Key Terms in this Chapter

Data Structure Extraction: The process within reverse engineering that attempts to recover the implicit constructs of a database.

Implicit Construct: A data structure or an integrity constraint that holds, or should hold, among the data, but that has not been explicitly declared in the DDL code of the database. Implicit compound and multivalued fields as well as implicit foreign keys are some of the most challenging constructs to chase when recovering the logical schema of a database

Legacy Information System: “[A] data-intensive application, such as [a] business system based on hundreds or thousands of data files (or tables), that significantly resists modifications and change” (Brodie & Stonebraker, 1995)

Data Structure Conceptualization: The process within reverse engineering that aims at deriving a plausible conceptual schema from the logical schema of a database.

System Empirical Design: A way to build a system that does not rely on a strict methodology but rather on the experience and the intuition of the developer. An empirically designed database often includes undocumented idiosyncrasies that may be difficult to understand when attempting to reverse engineer it.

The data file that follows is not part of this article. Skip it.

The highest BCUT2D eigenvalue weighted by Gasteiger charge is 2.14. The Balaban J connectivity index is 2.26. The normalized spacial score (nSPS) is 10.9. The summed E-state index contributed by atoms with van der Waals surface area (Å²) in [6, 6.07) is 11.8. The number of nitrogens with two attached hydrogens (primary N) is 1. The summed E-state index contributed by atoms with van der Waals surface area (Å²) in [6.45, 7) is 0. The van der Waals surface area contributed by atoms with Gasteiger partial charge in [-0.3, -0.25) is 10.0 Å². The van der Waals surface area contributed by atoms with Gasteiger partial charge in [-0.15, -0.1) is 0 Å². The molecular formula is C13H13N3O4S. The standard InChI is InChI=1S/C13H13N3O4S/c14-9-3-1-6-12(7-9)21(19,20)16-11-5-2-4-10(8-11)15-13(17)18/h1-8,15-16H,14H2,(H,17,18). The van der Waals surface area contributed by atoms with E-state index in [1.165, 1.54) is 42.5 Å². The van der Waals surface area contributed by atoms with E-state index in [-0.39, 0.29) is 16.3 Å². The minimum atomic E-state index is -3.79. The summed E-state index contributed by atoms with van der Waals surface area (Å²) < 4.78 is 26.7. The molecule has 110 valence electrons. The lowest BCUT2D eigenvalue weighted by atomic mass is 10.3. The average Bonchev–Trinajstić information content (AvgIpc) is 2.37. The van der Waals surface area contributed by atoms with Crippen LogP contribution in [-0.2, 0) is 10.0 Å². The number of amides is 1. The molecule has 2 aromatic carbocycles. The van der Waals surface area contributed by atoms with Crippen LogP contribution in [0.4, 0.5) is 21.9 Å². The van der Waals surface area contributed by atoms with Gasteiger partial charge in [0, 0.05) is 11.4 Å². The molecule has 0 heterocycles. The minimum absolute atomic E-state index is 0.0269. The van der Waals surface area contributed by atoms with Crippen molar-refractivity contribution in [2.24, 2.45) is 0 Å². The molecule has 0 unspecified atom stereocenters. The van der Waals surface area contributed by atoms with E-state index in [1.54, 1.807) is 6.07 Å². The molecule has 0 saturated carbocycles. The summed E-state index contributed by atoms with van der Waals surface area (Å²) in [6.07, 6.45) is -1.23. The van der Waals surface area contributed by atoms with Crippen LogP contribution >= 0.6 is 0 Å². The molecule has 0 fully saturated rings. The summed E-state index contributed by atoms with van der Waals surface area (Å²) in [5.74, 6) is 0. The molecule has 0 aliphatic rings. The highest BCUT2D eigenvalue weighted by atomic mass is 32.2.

Optimization Schema Construct: Any data structure or constraint that appears in a logical or physical schema and that conveys no information (does not appear in the conceptual schema). Its aim is to increase the performance of the database and of its application programs. Unnormalized tables, redundancies, and artificially split or merged tables are some popular examples

Database Reverse Engineering: The process through which the logical and conceptual schemas of a legacy database, or of a set of files, are recovered, or rebuilt, from various information sources such as DDL code, data dictionary contents, database contents, or the source code of application programs that use the database